The director of community programs at the foundation is married to right-wing radio host WTMJ's Charlie Sykes, who also writes for the Milwaukee Journal Sentinel's online media site Right Wisconsin and edits a magazine published by the Wisconsin Institute for Law and Liberty, a Bradley-funded think tank.[3]

See below for information about Bradley Foundation ties to media attacks on the John Doe investigation.

Involvement in Scott Walker Campaigns and Administration

As of July 2015, Grebe was the chair of Scott Walker's 2016 Presidential campaign.[2] Before this, he served as the chair of Walker's campaign committee, campaign, the "Friends of Scott Walker" (FOSW),[6] in three gubernatorial campaigns in Wisconsin, including the recall election in 2012. Walker's recall campaign was at the center of a "John Doe" investigation into potentially illegal campaign coordination. (The investigation was ended in July 2015 by the Wisconsin Supreme Court, which ruled that Walker's campaign and conservative groups did not violate campaign finance laws.)[7] See below.

Grebe said in an 2015 interview with The New York Times, "At the risk of being immodest, I probably lent some credibility to [Walker's] campaign early on."[3] Grebe personally conducted interviews at the cabinet level of the Walker administration.[6] Less than a week after being elected Governor in 2010, Walker had a private dinner meeting at an expensive Milwaukee restaurant with the board and senior staff of the Bradley Foundation at the invitation of Grebe.[3][4]

Grebe told The New York Times that he never heard Walker discuss ending collective bargaining prior to the introduction of Act 10, which eliminated collective bargaining for most public employees in Wisconsin. However, he supported the policy:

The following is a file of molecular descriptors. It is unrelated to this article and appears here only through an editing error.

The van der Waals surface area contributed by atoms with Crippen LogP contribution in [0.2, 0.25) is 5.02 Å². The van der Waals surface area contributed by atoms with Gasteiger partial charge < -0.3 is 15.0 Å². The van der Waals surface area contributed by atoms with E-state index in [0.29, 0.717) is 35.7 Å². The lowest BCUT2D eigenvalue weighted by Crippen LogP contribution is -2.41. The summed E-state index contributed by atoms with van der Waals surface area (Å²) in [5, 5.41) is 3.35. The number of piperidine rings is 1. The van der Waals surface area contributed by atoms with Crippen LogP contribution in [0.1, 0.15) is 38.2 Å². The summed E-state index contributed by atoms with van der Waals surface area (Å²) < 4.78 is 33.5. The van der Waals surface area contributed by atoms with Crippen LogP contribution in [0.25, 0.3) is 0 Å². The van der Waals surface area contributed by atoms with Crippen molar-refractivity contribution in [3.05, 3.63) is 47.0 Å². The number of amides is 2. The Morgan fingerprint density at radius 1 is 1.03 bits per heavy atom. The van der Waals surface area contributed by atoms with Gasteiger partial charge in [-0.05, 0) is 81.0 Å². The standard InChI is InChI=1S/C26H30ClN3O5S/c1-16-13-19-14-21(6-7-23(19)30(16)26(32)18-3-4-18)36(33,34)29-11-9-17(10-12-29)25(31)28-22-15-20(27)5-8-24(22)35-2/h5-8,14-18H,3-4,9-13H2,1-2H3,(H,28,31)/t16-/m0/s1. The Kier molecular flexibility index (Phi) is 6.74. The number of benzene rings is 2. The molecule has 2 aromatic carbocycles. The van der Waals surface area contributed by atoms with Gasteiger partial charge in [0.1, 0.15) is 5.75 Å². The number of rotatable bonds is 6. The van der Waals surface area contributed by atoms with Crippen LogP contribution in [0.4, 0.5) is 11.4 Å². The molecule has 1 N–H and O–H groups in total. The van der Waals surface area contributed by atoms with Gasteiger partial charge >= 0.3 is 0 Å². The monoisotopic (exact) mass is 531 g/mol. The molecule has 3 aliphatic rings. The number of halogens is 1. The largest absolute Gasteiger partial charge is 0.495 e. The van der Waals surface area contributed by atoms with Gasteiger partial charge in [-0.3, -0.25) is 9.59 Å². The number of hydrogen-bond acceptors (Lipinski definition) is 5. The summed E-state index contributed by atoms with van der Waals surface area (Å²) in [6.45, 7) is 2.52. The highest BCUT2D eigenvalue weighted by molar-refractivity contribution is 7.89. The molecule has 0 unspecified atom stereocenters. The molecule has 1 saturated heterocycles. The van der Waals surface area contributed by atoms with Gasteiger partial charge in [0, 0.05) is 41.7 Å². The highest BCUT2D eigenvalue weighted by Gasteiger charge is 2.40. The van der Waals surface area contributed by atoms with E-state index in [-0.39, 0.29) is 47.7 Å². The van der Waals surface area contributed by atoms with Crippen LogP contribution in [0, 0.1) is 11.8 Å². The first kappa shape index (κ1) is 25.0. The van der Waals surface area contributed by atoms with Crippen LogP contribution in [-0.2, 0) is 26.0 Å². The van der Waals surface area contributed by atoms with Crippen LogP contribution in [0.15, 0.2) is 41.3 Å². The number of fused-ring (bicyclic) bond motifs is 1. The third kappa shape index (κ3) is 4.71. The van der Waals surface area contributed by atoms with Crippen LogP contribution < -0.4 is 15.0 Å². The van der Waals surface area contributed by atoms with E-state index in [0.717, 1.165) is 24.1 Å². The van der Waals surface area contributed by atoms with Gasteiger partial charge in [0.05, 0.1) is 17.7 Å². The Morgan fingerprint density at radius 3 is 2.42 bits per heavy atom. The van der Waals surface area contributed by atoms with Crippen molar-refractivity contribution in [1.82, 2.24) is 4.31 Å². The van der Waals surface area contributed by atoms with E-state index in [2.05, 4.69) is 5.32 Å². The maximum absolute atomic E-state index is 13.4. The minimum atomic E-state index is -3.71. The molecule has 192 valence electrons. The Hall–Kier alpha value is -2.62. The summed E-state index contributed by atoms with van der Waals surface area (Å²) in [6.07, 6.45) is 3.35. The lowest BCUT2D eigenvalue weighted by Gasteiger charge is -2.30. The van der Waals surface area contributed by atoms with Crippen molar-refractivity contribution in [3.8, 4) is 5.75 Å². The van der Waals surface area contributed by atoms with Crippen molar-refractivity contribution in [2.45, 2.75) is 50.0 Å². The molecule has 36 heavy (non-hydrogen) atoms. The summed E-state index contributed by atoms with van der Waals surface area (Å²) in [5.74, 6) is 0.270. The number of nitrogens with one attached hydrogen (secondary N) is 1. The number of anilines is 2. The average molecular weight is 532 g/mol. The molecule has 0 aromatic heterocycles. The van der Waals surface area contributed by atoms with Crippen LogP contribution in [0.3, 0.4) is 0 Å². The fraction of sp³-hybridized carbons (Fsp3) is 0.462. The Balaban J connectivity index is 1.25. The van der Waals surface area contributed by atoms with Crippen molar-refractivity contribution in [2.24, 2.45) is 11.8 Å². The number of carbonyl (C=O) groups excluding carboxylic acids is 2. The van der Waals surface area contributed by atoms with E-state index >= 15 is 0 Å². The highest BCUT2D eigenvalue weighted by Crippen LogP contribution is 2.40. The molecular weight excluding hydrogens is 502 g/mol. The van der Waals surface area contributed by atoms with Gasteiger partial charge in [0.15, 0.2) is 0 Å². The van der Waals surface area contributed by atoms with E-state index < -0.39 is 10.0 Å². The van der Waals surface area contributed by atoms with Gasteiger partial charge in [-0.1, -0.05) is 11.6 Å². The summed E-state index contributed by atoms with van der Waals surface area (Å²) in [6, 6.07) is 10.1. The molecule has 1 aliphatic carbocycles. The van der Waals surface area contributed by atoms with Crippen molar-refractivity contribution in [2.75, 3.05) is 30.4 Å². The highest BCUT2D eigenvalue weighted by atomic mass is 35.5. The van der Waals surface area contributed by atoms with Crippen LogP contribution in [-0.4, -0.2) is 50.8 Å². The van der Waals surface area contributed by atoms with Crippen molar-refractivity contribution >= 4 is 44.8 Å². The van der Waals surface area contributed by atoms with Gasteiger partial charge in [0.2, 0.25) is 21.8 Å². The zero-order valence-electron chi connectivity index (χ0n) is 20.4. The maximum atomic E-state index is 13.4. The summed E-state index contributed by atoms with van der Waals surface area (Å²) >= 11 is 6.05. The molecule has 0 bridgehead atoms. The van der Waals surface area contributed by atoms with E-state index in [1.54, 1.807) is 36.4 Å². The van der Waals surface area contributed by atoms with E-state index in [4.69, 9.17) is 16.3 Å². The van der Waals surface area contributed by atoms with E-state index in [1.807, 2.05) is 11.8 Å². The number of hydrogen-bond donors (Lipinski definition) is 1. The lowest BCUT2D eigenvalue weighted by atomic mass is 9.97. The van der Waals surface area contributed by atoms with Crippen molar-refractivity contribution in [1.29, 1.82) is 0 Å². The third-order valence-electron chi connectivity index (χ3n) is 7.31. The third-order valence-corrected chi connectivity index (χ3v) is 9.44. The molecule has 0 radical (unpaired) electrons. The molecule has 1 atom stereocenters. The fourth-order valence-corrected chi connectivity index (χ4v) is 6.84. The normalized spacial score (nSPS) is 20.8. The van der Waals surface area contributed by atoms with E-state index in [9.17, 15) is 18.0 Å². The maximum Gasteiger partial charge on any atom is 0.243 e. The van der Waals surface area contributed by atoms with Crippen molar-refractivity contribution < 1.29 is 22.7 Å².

“I knew Act 10 was going to be quite divisive and controversial, but it was a very good idea, a good set of policy moves,” Mr. Grebe said. He said all the credit should go to the man in office.[3]

Scott Walker Campaign Involved in John Doe Criminal Investigation, 2012-2015

According to statements made over the course of the John Doe investigation and numerous related court cases, starting in 2012 a bipartisan group of prosecutors from several Wisconsin counties were investigating whether Governor Scott Walker and his campaign, FOSW, illegally coordinated with supposedly "independent" dark money groups during the recall,[8] including Wisconsin Club for Growth (WiCFG) and Wisconsin Manufacturers and Commerce (WMC).

According to evidence made public in the probe, Walker secretly raised millions for WiCFG during the recalls with the express purpose of bypassing campaign finance disclosure laws. Walker’s staff advised the governor to "stress that donations to WiCFG are not disclosed," and to tell donors "that you can accept corporate contributions and it is not reported" and to call WiCFG "your 501c4."[9]

Some secret donors later received special treatment from the Walker administration, such as the mining company CEO that donated $700,000, after which Walker prioritized a mining bill;[10] and John Menard, the chain hardware store owner who gave $1.5 million and received $1.8 million in tax credits from Walker's jobs agency.[11]

In July 2015 a 4-2 Wisconsin Supreme Court decision, with one liberal justice recusing herself, ended the investigation with a "sweeping" ruling[12] that opened the door to unlimited, undisclosed spending coordinated with candidates. As journalist Michael Isikoff noted, the controversial decision also raised concerns about conflicts of interest at the court, as several of the justices had been elected with millions of dollars in support from the groups under investigation.[12]